It seems you can always rely on Opposition leader Alfred Sant to drop the occasional pre-electoral bombshell.
Interviewed by Reno Bugeja on the PBS programme Dissett, Sant suggested that, if elected Prime Minister, he would not allow any member of his Cabinet to retain a position or business interest outside his or her role as minister.
Alfred Sant made the above announcement in reply to a specific question about Roads Minister Jesmond Mugliett, whom the Labour leader has often accused of harbouring a conflict of interest, especially regarding the ongoing works on Manwel Dimech Bridge.
According to Sant, Mugliett retained a professional interest in the same architectural firm (which, to compound the irony further still, is called “Sant & Mugliett”) which was entrusted with the €5 million reconstruction project to begin with.
On his part Mugliett has consistently denied receiving any remuneration from the same project; but even if true, his very proximity to the firm in question can only doubts and suspicions, which any Opposition leader is bound to exploit.
But Sant went beyond scoring points against any individual Cabinet minister: for he also seems to be suggesting a reform of the entire role and function of public servants such as Members of Parliament.
“Ministers and Parliamentary Secretaries will be expected to sever all their personal commercial and professional links to private entities, whether these take the form of whole or part ownership, or whether they consist of professional remunerated or non-remunerated connections with such entities,” he told MaltaToday last Sunday.
At face value, this may well sound like any of a number of proposals aimed at currying favour with the electorate on the last crucial lap before D-Day. But coming from the leader of a party who has already declared open war on corruption – and who himself presides over a shadow Cabinet dominated by external business interests – we are clearly dealing with a potential political masterstroke.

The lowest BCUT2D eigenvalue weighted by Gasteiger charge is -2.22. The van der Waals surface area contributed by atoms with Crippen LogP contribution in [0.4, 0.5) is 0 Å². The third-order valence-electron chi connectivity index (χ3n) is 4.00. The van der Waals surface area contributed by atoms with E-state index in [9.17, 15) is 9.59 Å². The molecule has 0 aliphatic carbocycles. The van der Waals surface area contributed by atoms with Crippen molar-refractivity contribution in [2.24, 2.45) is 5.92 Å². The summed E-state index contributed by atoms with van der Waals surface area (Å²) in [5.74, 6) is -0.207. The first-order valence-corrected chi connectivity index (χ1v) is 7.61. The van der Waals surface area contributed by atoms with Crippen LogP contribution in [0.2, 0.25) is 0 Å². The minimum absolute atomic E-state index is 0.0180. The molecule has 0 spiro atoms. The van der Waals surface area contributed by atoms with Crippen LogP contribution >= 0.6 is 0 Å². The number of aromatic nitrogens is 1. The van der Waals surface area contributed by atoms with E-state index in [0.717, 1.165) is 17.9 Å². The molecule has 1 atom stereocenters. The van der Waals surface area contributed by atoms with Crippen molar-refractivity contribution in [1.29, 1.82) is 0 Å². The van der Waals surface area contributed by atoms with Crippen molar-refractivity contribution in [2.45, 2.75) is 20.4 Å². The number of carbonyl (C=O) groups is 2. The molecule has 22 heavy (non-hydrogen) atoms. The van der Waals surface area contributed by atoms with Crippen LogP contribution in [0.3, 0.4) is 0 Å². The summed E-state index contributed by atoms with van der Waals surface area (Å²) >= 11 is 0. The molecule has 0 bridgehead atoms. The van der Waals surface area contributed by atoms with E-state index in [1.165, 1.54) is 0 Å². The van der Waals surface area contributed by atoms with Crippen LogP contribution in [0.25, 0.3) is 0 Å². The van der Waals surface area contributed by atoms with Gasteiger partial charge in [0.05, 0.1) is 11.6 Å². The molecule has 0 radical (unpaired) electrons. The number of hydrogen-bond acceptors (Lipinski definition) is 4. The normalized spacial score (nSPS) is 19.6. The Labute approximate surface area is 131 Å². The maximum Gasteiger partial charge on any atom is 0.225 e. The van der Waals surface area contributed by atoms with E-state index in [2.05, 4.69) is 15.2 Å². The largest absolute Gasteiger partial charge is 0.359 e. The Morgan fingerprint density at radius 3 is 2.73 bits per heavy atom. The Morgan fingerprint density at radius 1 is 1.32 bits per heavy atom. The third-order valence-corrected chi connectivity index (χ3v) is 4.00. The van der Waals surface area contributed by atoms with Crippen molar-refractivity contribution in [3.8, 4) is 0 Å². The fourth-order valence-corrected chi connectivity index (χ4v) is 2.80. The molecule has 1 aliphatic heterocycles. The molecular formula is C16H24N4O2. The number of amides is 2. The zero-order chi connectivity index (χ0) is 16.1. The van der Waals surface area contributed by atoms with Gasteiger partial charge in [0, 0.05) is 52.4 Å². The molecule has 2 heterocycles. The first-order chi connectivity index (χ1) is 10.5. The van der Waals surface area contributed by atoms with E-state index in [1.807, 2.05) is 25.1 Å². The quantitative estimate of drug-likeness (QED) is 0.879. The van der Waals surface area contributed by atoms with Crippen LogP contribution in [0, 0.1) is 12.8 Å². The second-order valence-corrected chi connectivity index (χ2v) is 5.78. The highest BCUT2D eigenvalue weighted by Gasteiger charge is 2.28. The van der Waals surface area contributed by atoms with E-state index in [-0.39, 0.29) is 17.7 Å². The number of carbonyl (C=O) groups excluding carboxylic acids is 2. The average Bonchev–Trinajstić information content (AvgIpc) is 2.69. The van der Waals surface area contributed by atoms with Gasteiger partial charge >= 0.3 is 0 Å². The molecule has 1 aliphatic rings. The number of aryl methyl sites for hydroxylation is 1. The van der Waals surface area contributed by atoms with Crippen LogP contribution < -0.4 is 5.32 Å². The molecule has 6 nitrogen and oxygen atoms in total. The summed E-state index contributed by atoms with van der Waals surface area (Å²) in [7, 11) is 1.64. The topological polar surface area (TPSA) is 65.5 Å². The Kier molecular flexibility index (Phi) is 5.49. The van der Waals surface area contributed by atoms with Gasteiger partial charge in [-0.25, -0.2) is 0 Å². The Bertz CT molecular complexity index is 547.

A cursory glance at Sant’s shadow Cabinet will reveal that many of his possible ministers also have vested business interests outside their Parliamentary work. MaltaToday has often highlighted these conflicting positions: a typical example was when architect Charles Buhagiar, who like the rest of his colleagues in Labour had lambasted the government’s decision to expand the development boundaries in 2005, had himself requested on behalf of a client that a parcel of land near Ricasoli be included in the new scheme.
While it is true that the charge of “corruption” does not apply in this case, it does give rise to an apparent conflict between the MPs’ obligations to his client as an architect, and the statements the same MP makes in connection with his role as the functionary of a political party.
A similar example was when notary Charles Mangion presided over the deed of sale at Pender Place, in his capacity as public notary, after Sant himself denounced the sale of Pender Place in St Julian’s.
On that occasion, Mangion defended the apparent contradiction by stressing that he has the right to continue working despite his party's public position on the project: “This is my professional work and as deputy leader, this is my source of income. When Mid-Med Bank was sold to HSBC, I had also criticised the sale, but I cannot stop working and I still get to work on contracts for HSBC as a notary.” On that occasion, Sant also came to his deputy leader's defence.
But what is sure is that it seems that Alfred Sant’s proposal may well cause problems to those of his own candidates who rely on their external business interests to make a living, and whom he chooses for his Cabinet. It is perhaps unsurprising, then, that of all MPs to endorse the proposal, it had to be a PN backbencher: Clyde Puli, who has gone on record agreeing with Sant, but with the proviso that membership of the House is converted to a fulltime occupation, and salaries are increased from Lm6,500 (taxable) to Lm13,000.
“When you see a chairman earning Lm35,000, Lm13,000 for a Member of Parliament is not that much. MPs should have a decent salary, although it shouldn’t be too attractive, either,” he told sister paper Illum last Sunday.
Puli has a point. Naturally one cannot justify a case of corruption on the grounds that the guilty party was underpaid. But it remains a fact that the modest remuneration of our representatives makes it difficult for them not to hold down that additional job or position against a salary or honorarium. Some would argue that the prevailing status quo is in fact a recipe for conflicts of interest: and even if, in most cases, there would be no real corrupt practices taking place, public perceptions are bound to suffer if the scenario is not amended.
Alfred Sant may wish to work a little on the details of his proposal: he must ensure that being elected to parliament does not unduly penalise prospective ministers, otherwise the net effect may well be a dearth of potential candidates, to the detriment of future politics. But in principle at least, we wholeheartedly agree that steps must be taken to eradicate the perception of corruption among Cabinet ministers.